Detailed models crafted from glass

A glass model of Octopus vulgaris (Octopus), part of the Otago Museum collection.
A glass model of Octopus vulgaris (Octopus), part of the Otago Museum collection.
Many glass models of biological specimens are on display in the Animal Attic at Otago Museum, writes Anne Harlow.

Leopold Blaschka (1822–1895) and his son Rudolf Blaschka (1857–1939) were glass artists from Dresden, Germany, who produced detailed models of invertebrate and botanical specimens for education and display.

Leopold Blaschka started by working in the family business making glass ornaments and glass eyes, and went on to have his own business, developing a technique called “glass-spinning” which allowed him to create fine detail in the models. His son joined the business in his 20s.

Museums and universities throughout the world purchased these models because of their intricate detail and encyclopaedic range. Some biological specimens were difficult to preserve in a way that would maintain their physical integrity for study and display, and glass models were a solution that allowed institutions to avoid the problems associated with the preservation and long-term storage of natural specimens.

Otago Museum curator Frederick Wollaston Hutton (1836–1905), purchased a large selection of Blaschka models from Dresden which were on display when the Otago Museum opened in its current location on Great King St in 1877. Canterbury Museum also have a substantial collection of Blaschka models, purchased in the 19th century.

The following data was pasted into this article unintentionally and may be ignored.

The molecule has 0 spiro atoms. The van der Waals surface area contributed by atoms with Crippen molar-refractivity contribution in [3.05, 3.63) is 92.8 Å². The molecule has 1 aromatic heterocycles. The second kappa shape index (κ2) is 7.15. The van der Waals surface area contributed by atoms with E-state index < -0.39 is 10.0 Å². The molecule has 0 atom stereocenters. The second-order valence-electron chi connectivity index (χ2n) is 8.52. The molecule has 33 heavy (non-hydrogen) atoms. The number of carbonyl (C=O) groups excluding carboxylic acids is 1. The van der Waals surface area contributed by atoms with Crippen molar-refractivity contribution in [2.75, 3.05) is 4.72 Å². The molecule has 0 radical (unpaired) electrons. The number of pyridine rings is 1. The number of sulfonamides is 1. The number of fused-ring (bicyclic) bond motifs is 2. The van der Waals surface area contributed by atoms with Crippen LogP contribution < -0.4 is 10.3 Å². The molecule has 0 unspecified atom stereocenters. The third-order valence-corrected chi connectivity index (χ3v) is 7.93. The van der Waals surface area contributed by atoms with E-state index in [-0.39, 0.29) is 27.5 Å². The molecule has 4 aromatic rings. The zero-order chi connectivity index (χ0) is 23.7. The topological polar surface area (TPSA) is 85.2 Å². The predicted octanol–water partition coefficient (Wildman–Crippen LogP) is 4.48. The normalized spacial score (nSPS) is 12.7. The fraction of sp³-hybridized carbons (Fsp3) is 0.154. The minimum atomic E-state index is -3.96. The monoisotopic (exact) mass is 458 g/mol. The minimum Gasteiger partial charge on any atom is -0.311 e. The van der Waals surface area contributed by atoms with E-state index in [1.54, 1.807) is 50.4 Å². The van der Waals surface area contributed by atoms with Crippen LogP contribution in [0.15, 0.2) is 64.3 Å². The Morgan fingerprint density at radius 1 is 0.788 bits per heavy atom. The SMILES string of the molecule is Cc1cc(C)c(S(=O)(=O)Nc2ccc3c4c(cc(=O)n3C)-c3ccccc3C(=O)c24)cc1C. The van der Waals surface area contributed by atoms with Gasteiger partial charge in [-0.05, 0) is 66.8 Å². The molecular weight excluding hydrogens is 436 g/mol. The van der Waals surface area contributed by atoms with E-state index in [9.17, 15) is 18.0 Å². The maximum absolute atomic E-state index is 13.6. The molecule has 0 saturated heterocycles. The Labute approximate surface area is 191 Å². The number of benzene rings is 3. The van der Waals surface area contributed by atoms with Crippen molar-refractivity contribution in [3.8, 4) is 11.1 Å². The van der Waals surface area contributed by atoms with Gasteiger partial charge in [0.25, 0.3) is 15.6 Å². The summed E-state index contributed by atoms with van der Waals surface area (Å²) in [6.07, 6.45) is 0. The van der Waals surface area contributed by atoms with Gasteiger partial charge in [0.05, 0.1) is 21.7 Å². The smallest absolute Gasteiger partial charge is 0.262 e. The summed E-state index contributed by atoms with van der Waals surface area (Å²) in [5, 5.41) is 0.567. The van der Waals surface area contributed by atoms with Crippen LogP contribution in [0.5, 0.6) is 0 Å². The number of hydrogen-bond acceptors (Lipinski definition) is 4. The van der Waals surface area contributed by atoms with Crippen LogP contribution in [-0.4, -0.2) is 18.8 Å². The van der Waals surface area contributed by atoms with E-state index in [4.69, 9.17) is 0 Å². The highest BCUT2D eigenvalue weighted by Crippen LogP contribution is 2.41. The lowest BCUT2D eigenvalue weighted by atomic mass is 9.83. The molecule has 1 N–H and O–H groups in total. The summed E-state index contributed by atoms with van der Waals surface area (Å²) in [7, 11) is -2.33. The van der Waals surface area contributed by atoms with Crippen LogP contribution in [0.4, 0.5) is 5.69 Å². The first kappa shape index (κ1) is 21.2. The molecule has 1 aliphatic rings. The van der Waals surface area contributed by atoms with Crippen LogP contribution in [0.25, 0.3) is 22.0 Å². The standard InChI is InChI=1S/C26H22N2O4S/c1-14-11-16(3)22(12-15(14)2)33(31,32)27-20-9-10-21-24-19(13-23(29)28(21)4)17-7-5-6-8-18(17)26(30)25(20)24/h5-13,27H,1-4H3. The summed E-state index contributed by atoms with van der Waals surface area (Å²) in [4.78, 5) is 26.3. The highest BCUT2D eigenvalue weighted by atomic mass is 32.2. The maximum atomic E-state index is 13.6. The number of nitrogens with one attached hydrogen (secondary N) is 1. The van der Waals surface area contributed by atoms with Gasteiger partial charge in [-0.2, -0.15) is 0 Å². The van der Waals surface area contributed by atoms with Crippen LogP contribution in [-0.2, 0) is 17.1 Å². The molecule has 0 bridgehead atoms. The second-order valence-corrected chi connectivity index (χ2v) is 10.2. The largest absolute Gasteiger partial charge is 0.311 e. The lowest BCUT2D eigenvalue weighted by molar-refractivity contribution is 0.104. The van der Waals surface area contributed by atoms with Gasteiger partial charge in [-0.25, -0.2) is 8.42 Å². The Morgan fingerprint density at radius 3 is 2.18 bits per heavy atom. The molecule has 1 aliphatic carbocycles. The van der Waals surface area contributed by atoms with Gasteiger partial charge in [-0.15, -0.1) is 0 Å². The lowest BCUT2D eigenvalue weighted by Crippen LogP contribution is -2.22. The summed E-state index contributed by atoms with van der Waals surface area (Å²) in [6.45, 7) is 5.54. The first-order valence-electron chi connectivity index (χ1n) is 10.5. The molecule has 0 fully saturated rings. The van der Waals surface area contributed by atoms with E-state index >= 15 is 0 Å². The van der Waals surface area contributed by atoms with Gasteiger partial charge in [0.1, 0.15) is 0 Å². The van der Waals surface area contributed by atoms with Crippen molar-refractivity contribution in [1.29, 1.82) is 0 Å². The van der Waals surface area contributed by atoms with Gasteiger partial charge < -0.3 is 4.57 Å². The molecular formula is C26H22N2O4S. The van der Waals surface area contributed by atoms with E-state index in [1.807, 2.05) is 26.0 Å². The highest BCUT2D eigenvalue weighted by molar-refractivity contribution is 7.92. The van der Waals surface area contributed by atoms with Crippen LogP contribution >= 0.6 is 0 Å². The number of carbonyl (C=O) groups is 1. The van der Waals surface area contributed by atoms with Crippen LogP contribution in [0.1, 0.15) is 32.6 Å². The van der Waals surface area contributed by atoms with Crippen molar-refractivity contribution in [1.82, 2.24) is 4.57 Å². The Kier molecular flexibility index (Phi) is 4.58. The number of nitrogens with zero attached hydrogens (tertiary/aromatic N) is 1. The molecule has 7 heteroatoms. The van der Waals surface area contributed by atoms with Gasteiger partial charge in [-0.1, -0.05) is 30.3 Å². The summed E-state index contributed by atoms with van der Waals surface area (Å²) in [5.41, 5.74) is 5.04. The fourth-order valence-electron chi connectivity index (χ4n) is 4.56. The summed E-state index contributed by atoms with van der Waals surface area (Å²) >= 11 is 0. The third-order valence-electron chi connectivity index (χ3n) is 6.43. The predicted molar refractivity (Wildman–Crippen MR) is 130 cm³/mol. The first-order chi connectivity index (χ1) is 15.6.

There are a few types of object at Otago Museum that straddle the two main areas in the collection which are usually clearly defined: Natural Sciences and Humanities; and the Blaschka models are the perfect example.

These models depict objects of natural science, and were intended as educational tools for students and members of the public. They were based on technical drawings and prized for their accurately detailed representations of biological specimens.

However, they can also be admired for their beauty and the skill involved in their creation by expert craftsmen. The translation of a technical drawing to a physical model would have required enormous creativity and an impressive range of glass working techniques. The colours and textures of the specimens are replicated in glass, so that even slugs and sea cucumbers become delicate objects of beauty.

Glass is fragile and the small protruding details and often flimsy mounting, such as fine wire, mean that some of the models are very delicate. It is remarkable that they survived the journey from Germany in the 1800s.

We are lucky to have these models in our collection because of their age, significance and beauty. It is our responsibility and honour to keep them safe and well cared for so that they can continue to be displayed into future centuries.

Many of the Otago Museum Blaschka models are on display now in cases in Animal Attic.

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